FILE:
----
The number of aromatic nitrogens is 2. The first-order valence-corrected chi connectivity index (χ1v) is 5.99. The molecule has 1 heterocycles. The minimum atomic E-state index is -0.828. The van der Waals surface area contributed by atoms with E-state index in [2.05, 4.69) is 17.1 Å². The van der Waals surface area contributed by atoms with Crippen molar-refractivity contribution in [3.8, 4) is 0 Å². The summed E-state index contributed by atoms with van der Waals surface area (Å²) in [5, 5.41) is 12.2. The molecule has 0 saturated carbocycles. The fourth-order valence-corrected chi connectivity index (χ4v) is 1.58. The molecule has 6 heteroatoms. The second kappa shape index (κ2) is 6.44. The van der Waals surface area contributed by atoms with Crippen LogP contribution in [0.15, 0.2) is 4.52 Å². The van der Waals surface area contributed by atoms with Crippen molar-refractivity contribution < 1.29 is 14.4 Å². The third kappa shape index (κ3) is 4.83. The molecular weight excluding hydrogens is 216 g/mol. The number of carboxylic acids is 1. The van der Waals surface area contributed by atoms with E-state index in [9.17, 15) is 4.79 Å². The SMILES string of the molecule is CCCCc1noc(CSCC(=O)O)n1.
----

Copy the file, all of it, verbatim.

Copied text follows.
The number of aromatic nitrogens is 2. The first-order valence-corrected chi connectivity index (χ1v) is 5.99. The molecule has 1 heterocycles. The minimum atomic E-state index is -0.828. The van der Waals surface area contributed by atoms with E-state index in [2.05, 4.69) is 17.1 Å². The van der Waals surface area contributed by atoms with Crippen molar-refractivity contribution in [3.8, 4) is 0 Å². The summed E-state index contributed by atoms with van der Waals surface area (Å²) in [5, 5.41) is 12.2. The molecule has 0 saturated carbocycles. The fourth-order valence-corrected chi connectivity index (χ4v) is 1.58. The molecule has 6 heteroatoms. The second kappa shape index (κ2) is 6.44. The van der Waals surface area contributed by atoms with Crippen LogP contribution in [0.15, 0.2) is 4.52 Å². The van der Waals surface area contributed by atoms with Crippen molar-refractivity contribution < 1.29 is 14.4 Å². The third kappa shape index (κ3) is 4.83. The molecular weight excluding hydrogens is 216 g/mol. The number of carboxylic acids is 1. The van der Waals surface area contributed by atoms with E-state index in [9.17, 15) is 4.79 Å². The SMILES string of the molecule is CCCCc1noc(CSCC(=O)O)n1.